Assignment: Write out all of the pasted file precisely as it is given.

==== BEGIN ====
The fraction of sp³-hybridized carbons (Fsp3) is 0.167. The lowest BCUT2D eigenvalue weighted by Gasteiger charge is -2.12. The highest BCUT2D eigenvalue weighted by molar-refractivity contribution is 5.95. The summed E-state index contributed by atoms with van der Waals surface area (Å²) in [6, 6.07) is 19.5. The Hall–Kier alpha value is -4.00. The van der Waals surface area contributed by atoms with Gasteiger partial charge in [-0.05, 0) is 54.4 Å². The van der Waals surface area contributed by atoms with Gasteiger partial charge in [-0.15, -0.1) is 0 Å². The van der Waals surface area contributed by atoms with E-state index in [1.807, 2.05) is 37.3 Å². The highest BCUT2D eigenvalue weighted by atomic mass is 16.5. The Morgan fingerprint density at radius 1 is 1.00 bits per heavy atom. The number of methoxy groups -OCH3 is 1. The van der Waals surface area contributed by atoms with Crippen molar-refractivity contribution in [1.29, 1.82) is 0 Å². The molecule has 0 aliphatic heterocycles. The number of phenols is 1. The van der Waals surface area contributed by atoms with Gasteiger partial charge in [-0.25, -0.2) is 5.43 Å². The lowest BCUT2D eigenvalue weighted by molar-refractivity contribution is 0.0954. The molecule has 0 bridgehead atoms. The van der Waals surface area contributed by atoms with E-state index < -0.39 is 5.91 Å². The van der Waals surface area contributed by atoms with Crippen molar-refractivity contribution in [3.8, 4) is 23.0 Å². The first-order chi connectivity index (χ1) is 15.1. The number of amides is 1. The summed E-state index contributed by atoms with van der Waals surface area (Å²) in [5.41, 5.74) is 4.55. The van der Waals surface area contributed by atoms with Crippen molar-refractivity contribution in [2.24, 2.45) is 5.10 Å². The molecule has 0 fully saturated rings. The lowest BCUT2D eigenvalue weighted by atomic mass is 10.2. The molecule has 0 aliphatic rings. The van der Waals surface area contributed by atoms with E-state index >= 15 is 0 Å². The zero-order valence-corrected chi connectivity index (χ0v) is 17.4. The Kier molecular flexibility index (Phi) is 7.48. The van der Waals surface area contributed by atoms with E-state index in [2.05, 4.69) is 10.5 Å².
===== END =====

The fraction of sp³-hybridized carbons (Fsp3) is 0.167. The lowest BCUT2D eigenvalue weighted by Gasteiger charge is -2.12. The highest BCUT2D eigenvalue weighted by molar-refractivity contribution is 5.95. The summed E-state index contributed by atoms with van der Waals surface area (Å²) in [6, 6.07) is 19.5. The Hall–Kier alpha value is -4.00. The van der Waals surface area contributed by atoms with Gasteiger partial charge in [-0.05, 0) is 54.4 Å². The van der Waals surface area contributed by atoms with Gasteiger partial charge in [-0.15, -0.1) is 0 Å². The van der Waals surface area contributed by atoms with E-state index in [1.807, 2.05) is 37.3 Å². The highest BCUT2D eigenvalue weighted by atomic mass is 16.5. The Morgan fingerprint density at radius 1 is 1.00 bits per heavy atom. The number of methoxy groups -OCH3 is 1. The van der Waals surface area contributed by atoms with Crippen molar-refractivity contribution in [1.29, 1.82) is 0 Å². The molecule has 0 aliphatic heterocycles. The number of phenols is 1. The van der Waals surface area contributed by atoms with Gasteiger partial charge in [-0.25, -0.2) is 5.43 Å². The lowest BCUT2D eigenvalue weighted by molar-refractivity contribution is 0.0954. The molecule has 0 bridgehead atoms. The van der Waals surface area contributed by atoms with E-state index < -0.39 is 5.91 Å². The van der Waals surface area contributed by atoms with Crippen molar-refractivity contribution in [3.8, 4) is 23.0 Å². The first-order chi connectivity index (χ1) is 15.1. The number of amides is 1. The summed E-state index contributed by atoms with van der Waals surface area (Å²) in [5.41, 5.74) is 4.55. The van der Waals surface area contributed by atoms with Crippen molar-refractivity contribution in [2.24, 2.45) is 5.10 Å². The molecule has 0 fully saturated rings. The lowest BCUT2D eigenvalue weighted by atomic mass is 10.2. The molecule has 0 aliphatic rings. The van der Waals surface area contributed by atoms with E-state index >= 15 is 0 Å². The zero-order valence-corrected chi connectivity index (χ0v) is 17.4. The Kier molecular flexibility index (Phi) is 7.48. The van der Waals surface area contributed by atoms with E-state index in [2.05, 4.69) is 10.5 Å².